An Opening for Labor Law Reform?

Wednesday, June 17, 2020

At Issues and Insights is a piece that raises an intriguing possibility. Titled "Democrats (Accidentally) Make The Case Against Teachers' Unions," the piece notes an issue regarding police reform that Democrats have raised:

Image by Claudio Schwartz, via Unsplash, license.
In a recent interview about reforming the police in his city, Minneapolis Mayor Jacob Frey said that "The elephant in the room with regard to police reform is the police union. ... We do not have the ability to get rid of many of these officers that we know have done wrong in the past due to issues with both the contract and the arbitration associated with the union." He said that it "sets up a system where we have difficulty both disciplining and terminating officers who have done wrong." [bold added]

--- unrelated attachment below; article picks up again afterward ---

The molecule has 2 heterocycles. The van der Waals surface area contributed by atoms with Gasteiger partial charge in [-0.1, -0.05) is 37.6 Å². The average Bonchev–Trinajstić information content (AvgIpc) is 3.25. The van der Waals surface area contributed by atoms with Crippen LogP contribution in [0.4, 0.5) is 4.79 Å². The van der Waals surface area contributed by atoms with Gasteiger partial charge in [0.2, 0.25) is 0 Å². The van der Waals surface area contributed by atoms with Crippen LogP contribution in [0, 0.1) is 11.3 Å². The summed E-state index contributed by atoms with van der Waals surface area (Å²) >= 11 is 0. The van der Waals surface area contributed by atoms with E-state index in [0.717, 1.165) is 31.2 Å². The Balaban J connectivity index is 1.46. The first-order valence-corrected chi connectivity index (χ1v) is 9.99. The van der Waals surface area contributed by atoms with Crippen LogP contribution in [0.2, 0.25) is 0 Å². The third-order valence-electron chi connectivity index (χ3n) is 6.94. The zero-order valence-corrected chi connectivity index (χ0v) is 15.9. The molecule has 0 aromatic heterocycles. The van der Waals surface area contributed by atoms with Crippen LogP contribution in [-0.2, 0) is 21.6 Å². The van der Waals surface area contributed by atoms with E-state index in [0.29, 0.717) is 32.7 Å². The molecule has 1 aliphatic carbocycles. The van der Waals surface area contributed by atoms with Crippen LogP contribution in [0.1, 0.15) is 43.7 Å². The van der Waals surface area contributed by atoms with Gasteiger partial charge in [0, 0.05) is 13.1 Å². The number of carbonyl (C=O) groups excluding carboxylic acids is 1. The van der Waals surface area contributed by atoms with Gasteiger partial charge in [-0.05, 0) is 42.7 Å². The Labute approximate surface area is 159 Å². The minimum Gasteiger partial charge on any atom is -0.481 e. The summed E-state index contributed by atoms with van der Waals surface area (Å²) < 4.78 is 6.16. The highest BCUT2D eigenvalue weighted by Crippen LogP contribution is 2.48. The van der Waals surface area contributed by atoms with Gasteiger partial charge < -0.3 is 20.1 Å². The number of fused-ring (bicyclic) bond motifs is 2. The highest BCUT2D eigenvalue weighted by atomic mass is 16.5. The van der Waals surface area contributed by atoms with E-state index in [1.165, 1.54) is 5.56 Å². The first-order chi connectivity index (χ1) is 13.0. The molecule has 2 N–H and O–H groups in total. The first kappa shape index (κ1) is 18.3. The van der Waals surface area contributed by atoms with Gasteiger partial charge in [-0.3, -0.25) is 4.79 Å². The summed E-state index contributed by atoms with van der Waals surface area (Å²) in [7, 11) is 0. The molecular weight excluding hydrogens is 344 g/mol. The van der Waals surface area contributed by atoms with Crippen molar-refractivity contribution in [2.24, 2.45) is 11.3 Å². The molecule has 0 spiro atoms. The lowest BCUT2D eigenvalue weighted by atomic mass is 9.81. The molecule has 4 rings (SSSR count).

The piece goes on to note that we can say the same of teachers' unions and other public sector unions, even quoting FDR on the issue.

For better or worse, the piece shows that modern American partisanship is a two-edged sword at best. Although it helpfully notes the broader application of the lessons we are learning about police unions to teachers' unions -- and notes that the allegiance of the latter to the left makes meaningful reform unlikely any time soon, the piece does not go far enough.

Labor laws have both made labor unions inordinately powerful and led to legislation in reaction -- like "right to work" laws -- that commits the same sin, of having the government interfere with the right to contract of employer and employee alike.

While, yes, we should apply what Mayor Frey has said about police unions to teachers' unions, we should also ask ourselves about the propriety of the government forcing (or prohibiting) employers from dealing with unions.

This violation of the right to contract is a more fundamental problem than whether a union blocks meaningful reform or which party a kind of union tends to support. Without it, neither problem would exist at all.

-- CAV

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